Those federal powers covered only the specified areas of common interest including foreign policy, national defense, and the establishment of post offices and roads. The Constitution represented a contract between the states and the federal government it called into existence. This is how our constitutional republic was created.
The states, meanwhile, retained their individual sovereignty and innumerable and unspecified powers including the right to secede.
Over the years, those who favored an all-powerful national government over a limited federal government relentlessly sought to find ways to avoid constitutional limitations.
Consolidationists like Alexander Hamilton urged the exploitation of the “necessary and proper” clause of the Constitution to invoke “implied powers” that would allow the federal government to reach beyond its limits. Lincoln, through his War of Involuntary Union, destroyed the federalist system and established a national government to which the states became subservient.
Under FDR, the Commerce Clause was exploited to allow the federal government to exercise control over areas of our lives to which no powers had be delegated. At each step along the way, black-robed members of the federal judiciary have created legal smokescreens as cover for the usurpers.
Even today, law schools teach a creative interpretation of the “supremacy clause” in which we’re not supposed to remember that the federal government can only exercise supremacy in regards to its enumerated powers listed in the Constitution. If a federal law or mandate is not consistent with its constitutional limits, it should not be binding on the people for it lacks proper jurisdiction.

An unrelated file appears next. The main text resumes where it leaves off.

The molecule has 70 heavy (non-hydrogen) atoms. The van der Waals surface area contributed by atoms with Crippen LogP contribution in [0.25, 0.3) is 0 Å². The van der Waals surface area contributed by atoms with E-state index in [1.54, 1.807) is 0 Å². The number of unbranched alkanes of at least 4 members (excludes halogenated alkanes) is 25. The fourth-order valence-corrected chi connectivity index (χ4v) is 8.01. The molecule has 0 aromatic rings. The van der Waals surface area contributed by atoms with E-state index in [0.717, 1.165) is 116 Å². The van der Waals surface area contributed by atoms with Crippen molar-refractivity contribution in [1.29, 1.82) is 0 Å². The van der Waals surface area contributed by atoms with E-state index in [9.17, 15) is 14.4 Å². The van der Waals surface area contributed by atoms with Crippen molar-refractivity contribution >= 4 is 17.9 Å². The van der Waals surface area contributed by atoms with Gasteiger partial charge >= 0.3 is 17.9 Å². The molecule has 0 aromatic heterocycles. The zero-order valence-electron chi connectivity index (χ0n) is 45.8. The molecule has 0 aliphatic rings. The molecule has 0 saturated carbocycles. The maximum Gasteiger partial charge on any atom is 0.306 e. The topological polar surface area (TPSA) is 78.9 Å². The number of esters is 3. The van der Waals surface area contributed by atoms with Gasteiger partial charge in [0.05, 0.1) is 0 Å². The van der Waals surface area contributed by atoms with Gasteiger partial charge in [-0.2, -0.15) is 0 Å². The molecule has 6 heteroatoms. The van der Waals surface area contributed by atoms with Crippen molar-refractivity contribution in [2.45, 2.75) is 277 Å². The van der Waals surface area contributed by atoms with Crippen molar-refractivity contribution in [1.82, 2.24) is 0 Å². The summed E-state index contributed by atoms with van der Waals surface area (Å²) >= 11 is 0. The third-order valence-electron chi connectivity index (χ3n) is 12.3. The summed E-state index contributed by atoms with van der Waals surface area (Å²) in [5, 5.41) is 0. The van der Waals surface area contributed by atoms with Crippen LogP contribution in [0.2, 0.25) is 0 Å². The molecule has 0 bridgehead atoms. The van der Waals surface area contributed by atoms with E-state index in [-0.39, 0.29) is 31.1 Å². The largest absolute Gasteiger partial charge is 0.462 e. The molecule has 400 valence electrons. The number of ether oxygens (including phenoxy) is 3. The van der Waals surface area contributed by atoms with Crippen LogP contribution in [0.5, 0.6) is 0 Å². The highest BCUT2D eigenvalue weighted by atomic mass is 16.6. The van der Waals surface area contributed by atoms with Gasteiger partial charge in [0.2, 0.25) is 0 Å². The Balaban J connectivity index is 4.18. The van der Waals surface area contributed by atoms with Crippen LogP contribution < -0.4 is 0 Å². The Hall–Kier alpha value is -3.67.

There is no blank check for the federal government to hand down any old laws or mandates it wishes.
Without proper separation of powers between the federal government, the states, and the people, there is no effective process to check government authority to ensure it is used to protect individual liberty.
Iron County may be just one small county in a lightly populated Western state, but it is on the right path to restoring the proper balance of power. It begins by just saying: “No.”
- County Commission fights federal overreach, mismanagement
- Public hearing: Vehicle, aircraft use in management of wild horse, burro populations
- BLM releases wild horse gather environmental assessment, Iron County not satisfied
- Range war: County resolves to solve wild horse problem if BLM prioritizes Bundy cattle
- Range war: BLM, Iron County to work together on feral horse issue
- Property owners sue federal government over prairie dogs
- Utah sheriffs send letter to president, they will defend rights to firearm
Bryan Hyde is a news commentator and co-host of the Perspectives talk show on Fox News 1450 AM 93.1 FM. The opinions stated in this article are his and not representative of St. George News.